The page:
Which Information Should You Include In Your Pay Stub? Find Out Here

Which Information Should You Include In Your Pay Stub? Find Out Here

by September 21, 2021

Are you a new employer and trying to get around with terms like Pay Stub? Or maybe you want to double-check with the definition and confirm what information goes in a pay stub.

Whatever the case may be, you have come to the right place. This article will briefly speak on what a paystub is, what information should be on it and why an employer or employee may need it.

What is a Pay Stub

A pay stub is a document that shows the details of an employee’s salary. A paystub details the payment period, work hours, gross pay, taxes, deductions, and net pay.

What Information is on a Pay Stub

The FLSA (Fair Labour Standards Act) requires employers to keep the paystub of their employees. Experts in the industry advise small business owners to get a paystubs generator in order to assist with creating and filling paystubs. They know that not all business owners may have the cash to outsource professionals or employ a full-time accountant to help with it. Some of the important items on the paystub are as follows:



1. Pay Date and Period

The pay date is when the employee gets paid their salary, while the period is for what duration of time. For example, if you get paid at the end of every month, then the period will be for a month, and the date of payment will be a specific day in the month throughout the year. The same format applies even if an employee is on a weekly pay.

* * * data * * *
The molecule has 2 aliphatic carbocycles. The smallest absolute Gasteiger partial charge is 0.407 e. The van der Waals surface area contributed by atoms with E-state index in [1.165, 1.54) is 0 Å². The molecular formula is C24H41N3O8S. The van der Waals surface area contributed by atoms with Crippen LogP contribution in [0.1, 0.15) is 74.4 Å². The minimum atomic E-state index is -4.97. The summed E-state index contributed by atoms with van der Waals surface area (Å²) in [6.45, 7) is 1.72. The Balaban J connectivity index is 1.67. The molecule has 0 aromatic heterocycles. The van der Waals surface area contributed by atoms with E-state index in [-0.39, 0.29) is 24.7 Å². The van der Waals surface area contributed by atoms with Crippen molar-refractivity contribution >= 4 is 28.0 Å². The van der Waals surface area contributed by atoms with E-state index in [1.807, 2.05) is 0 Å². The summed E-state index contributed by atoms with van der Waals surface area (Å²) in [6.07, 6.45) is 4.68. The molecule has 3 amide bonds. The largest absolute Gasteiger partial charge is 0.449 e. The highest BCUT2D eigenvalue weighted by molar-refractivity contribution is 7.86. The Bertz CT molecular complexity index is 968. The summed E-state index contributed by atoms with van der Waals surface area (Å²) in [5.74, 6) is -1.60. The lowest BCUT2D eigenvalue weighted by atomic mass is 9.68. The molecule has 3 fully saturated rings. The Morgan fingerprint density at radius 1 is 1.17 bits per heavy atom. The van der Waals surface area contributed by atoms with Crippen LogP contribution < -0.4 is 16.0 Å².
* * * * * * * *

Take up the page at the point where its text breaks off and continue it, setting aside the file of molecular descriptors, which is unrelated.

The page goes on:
2. Addresses of the Employer and Employee

This heading is self-explanatory. It states the details of the current residential address of the employee, the company’s name, and its address.

3. Gross Pay

The gross pay is the amount paid to an employee before taking out the taxes and other deductions.

4. Federal, State, and Local Income Tax

The employer is to deduct the taxes from the employees’ gross pay. The federal tax band applies to everyone who is working. It starts at 10%, the lowest taxable band, and gets as high as 37%, which is the highest band. The state and local income tax bands will vary depending on which state the employer operates their business within.

5. Deductions

After the employer deducts tax from the gross income, then comes other deductions. Deductions depend on the type of business one operates. The business type will affect the packages (medical or retirement), unpaid debts or, even voluntary deductions taken by the employee.

6. Net Pay

Net pay is the take-home pay the employee has to spend after all deductions.

Why is a Pay Stub Important

A paystub is significant for a variety of reasons. The obvious one is that the employee can crosscheck if the amount paid is correct or not. The paystub can also come in handy if there are any tax disputes. An employee may also require it if seeking to take a loan from the bank or they want to show proof of employment when interviewing for a new job.

pay stub

Pay Stubs are crucial documents to keep and maintain as an employer, even when your state doesn’t require that you do so. It saves you a lot of time and effort if a staff requests it. Preparing it is also straightforward, and keeping one helps you with bookkeeping, which is a necessity for employers. Hopefully, you found the article helpful and are now better informed about pay stubs.

Featured image credit: Unsplash

Print Friendly, PDF & Email